Prince Harald, Erland, and the rest of the Jutlanders left as the sun reached its height. They followed the same road Budivoj had taken not even a full day before, but they had no intention of catching him. This was simply the only way from Ringsted to the lands of the west, and they had another plan in mind.

    Gunnar af Dalby, the king's spymaster, watched them go. Five days later he would have a clandestine meeting Erland after a bandit attack on Harald's party apparently saw him taken and missing -- or so the Prince thought. With the evidence the mole brought, King Svend sent for his son to account for himself. He suspected it would take more than a summons to make him appear.

    Harald's Rebellion
    Cover blown, Prince Harald raised his flag with the intention of forcing his father to declare to an open Thing that his eldest son, and not Knud, was his chosen heir. He claimed no threat to Svend's throne, only a desire to defend his own rights, but all knew what would really happen if the hot-headed Prince made his point by force of arms.

    Harald found himself surprisingly less popular with his own party than he had thought, and barely 450 men came to his banner. The king, meanwhile, amassed in excess of 2000. They descended on one of two of Harald's levies, marching toward one another but before they could meet, and destroyed it at the Battle of the Wilstermarsch, near Itzehoe:



    Using his naval strength, Svend then moved north and trapped Harald's other levy at Viborg. Despite having no more armed strength to resist the will of his father, Harald refused to surrender and cowered in his fort at Hedeby while the king reduced the forts and fortresses of his various supporters.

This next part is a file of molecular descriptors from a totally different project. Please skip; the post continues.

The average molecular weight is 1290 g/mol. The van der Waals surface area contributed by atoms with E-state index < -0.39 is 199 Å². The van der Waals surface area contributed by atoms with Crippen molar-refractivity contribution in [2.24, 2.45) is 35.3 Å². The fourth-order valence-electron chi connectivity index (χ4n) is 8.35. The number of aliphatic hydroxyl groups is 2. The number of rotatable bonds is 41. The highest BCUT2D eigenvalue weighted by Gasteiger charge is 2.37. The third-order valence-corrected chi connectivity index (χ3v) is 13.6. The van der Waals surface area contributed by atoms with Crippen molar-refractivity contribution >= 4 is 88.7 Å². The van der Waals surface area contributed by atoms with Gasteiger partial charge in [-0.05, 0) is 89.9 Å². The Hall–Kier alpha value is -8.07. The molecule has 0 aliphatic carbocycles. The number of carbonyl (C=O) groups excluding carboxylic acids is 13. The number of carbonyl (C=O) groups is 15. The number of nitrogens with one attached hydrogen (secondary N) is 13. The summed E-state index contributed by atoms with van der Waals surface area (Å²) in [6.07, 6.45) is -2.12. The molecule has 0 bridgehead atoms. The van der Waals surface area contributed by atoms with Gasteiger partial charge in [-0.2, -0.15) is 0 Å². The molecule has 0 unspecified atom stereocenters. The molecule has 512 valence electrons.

As the war raged, Svend made his point apparent by marrying Knud to an Irish princess of considerable talents, Ben-Míde de Nenagh:



    The elaborate (for the 11th century) ceremony in Ringsted, full of pomp and ceremony made, it clear to all who the king favoured.

    On 3 April 1068, the rebellious prince's last holding of Hedeby falls to starvation, and the prince is led in chains to Svend's hall on Sjælland. Few have much doubt about the shape of the prince's fate, but many are shocked by what actually transpires: Harald is banished from the kingdom, his lands forfeit to the king. Harald, his wife, and his infant son Svend (born during the siege, his name failed to soften his grandfather) travelled to Norway where he eventually carved out a position as steward for the king there.

    Svend had secured the royal throne through making it by far the largest land-holder in the kingdom -- only three small counties outside the royal demesne, even including the new Wendish land to the south. Grumbles of tyranny ran through the nobility and down into the people of Denmark, so Svend engaged in the time-honoured distraction: foreign war.
    'Into the belly of a dead camel shall he go, be sewn up like a cat's liver in a pudding, and cast into the Nile before God gives tomorrow a sun." -- Donovan Pasha by Gilbert Parker

  11. #11
    Major Paul Drye's Avatar
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    The Reign of King Svend II, Part Four: The First Eastern Crusade

    (translated and modernized from the Gesta Danorum of Saxo Grammaticus, c.1208)